Dhaka: The Woven Intricacy

Features Issue 42 Aug, 2010
Text by Eva Manandhar / Photo: ECS Media

Today, a textile that was once alien to this nation is a pattern that symbolizes our culture and tradition. We know it by the name ‘Dhaka’. The material is believed to have been brought in from Bangladesh by the early Rana rulers of Nepal. Although the stories about its origin vary, an account also says that during the invasion of Muslim nations in eastern India, the victims fled to Nepal and continued their profession of making Dhaka. They defi-nitely prospered in their trade but what is more important is the lasting legacy they have left behind.

With the passage of time, the use of Dhaka significantly increased so much so that Dhaka caps or topis became an integral part of our nationality. They also took an important social role as a material that was required in most religious ceremonies from birth to death. For example, Dhaka daura surwal is worn by the people of Chhettri community during weddings and among the Newars, it is required for performing funeral rites. And not far back, during the early 1900’s Dhaka clothes such as the chaubandi cholo (blouse), khasto (shawl) and daura surwal (national dress for men) dominated the Nepali fashion scene, if there was one.

Although Dhaka was popular and originally woven in most parts of eastern Nepal like Terhathum, Dang, Ilam and Dhankuta, weavers in Kathmandu have today mastered the skill. However, for raw material like thread and dye, Nepal is still dependent on India. With the changing lifestyle and experimentation with different fabric designs, Dhaka prints are also being produced with a mix of silk.

What is interesting is that no two Dhaka patterns are the same. “The traditional colors of Dhaka cloth are black, white, red and orange but no two topis or shawls are identical: each has its own individual pattern, reflecting the creativity and skill of the weaver” states Susi Dunsmore, the author of the book “Nepalese Textiles.” Therefore, anyone who owns one of these creations certainly has a prized possession.

Not only is Dhaka unique, but it has also survived hundreds of years and many generations, perhaps because of its utility. This material is not confined to one season. It is purely cotton, hence in summer it keeps you fresh, whereas in winter, the specially designed layered Dhaka keeps you warm.

As change is inevitable, Dhaka prints available today in the market has drastically changed from the traditional ones. Along with the color combination, there is also variance in patterns. Additions such as the colors blue, green, brown to the original colors give it a new dimension. And if you are looking for authentic Dhaka with a touch of modernity, the contemporary Dhaka shops in Kupondole will not let you down. A few of the places that display some of the finest Dhaka products include outlets such as Dhaka Weaves, Kalamandir and Mahaguthi. Shawls, stoles, tablecloth, place mats, bed covers, cushion covers, ties include some of the items produced by them.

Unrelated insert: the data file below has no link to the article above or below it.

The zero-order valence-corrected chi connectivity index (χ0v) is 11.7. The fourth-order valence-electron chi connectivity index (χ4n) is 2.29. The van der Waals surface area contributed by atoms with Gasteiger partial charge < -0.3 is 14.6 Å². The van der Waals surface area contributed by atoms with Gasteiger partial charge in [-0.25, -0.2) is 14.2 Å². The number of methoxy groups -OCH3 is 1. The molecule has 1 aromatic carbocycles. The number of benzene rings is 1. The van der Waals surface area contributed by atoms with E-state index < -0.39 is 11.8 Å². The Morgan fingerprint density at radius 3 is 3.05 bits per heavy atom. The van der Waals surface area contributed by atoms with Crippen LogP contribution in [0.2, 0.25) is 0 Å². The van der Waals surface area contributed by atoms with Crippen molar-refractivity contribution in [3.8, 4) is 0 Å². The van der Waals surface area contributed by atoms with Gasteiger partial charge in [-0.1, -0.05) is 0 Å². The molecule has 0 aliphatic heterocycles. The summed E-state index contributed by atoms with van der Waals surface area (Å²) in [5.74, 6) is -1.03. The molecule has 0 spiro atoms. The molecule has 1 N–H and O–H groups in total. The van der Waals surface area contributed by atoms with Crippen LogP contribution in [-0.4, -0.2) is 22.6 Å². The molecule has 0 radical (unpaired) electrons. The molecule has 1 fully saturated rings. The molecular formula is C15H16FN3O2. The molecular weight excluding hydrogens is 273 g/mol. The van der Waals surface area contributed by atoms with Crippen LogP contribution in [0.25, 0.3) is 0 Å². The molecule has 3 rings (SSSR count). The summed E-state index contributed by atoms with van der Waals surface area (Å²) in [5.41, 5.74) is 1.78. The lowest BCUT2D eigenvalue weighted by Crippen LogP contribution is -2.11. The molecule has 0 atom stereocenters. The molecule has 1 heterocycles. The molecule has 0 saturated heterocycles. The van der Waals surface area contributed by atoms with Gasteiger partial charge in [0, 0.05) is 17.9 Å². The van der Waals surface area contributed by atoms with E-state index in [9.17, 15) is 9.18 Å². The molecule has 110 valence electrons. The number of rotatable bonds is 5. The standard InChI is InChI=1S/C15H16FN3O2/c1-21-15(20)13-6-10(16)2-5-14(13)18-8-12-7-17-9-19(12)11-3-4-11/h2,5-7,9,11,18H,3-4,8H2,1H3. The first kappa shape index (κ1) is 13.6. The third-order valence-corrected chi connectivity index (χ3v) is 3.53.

More than being a fashion trend, Dhaka has taken on a social responsibility of empowering many women in  rural Nepal. A social organization, with its outlet in Kupondole, Mahaguthi, which was established in 1984 with the objective of uplifting marginalized women has over the years been contributing to Dhaka production. Sunil Chitrakar, Executive Director of Mahaguthi says, “Dhaka itself is a unique living skill which should not be limited to its traditional styles but changes relevant to the current trend especially in terms of design must be welcomed to make it more popular.”

The other pioneer in the field, Dhaka Weaves, an NGO has been producing handmade Dhaka products since its inception in 1991. Its devotion to the material has largely contributed to the  popularity of Dhaka even in the modern day culture. This company was started by some of Nepal’s progressive women entrepreneurs and is today  managed by Rita Thapa, Shyam Badan Shrestha and Mohini Lama. A non-governmental organization that had been working for the benefit of women is now in the process of handing over the ownership to the weavers and staff. This way, the profits made by the firm go to the people who are working for it. Dhaka Weaves is also playing a role in helping the victims of violence as a part of the profits goes to their relief. “Hence, with every produce woven in creativity, Dhaka Weaves is not only giving continuity to the traditional identity but also making a change in the  lives of a disadvantaged group of women in the society,” said Prativa Pandey, designer and former managing director of Dhaka Weaves.  

Although Dhaka has been in the cultural scene, it has not made an impact as  an upbeat material. “One of the reasons being its low quality mass production, as some Dhaka materials tend to  shrink and the colors may run when washed repeatedly. Therefore, even if you do have to spend a little extra money, it is advisable to choose  quality products, which are produced with fine raw materials and are hand woven,” informs Prativa Pandey.

The availability of other imported and ‘easy-to-use’ materials, has also affected Dhaka’s popularity. As Prativa very aptly puts it, “Dhaka is a dying art and needs to be preserved, respect and acknowledgment needs to be given to the weavers who have contributed in maintaining this art. People should understand its value and there should be an increase in the use of Dhaka products. When buying such products, one should realize that they are works of art and represent the hard labor of the weavers. By buying the product, they are helping deprived women generate income and are also supporting local craft.”

An inheritance and a legacy, Dhaka speaks of a tradition. The name itself evokes fascination among the older  generation while the youth find Dhaka designs appealing to make a trendy and stylish fashion statement.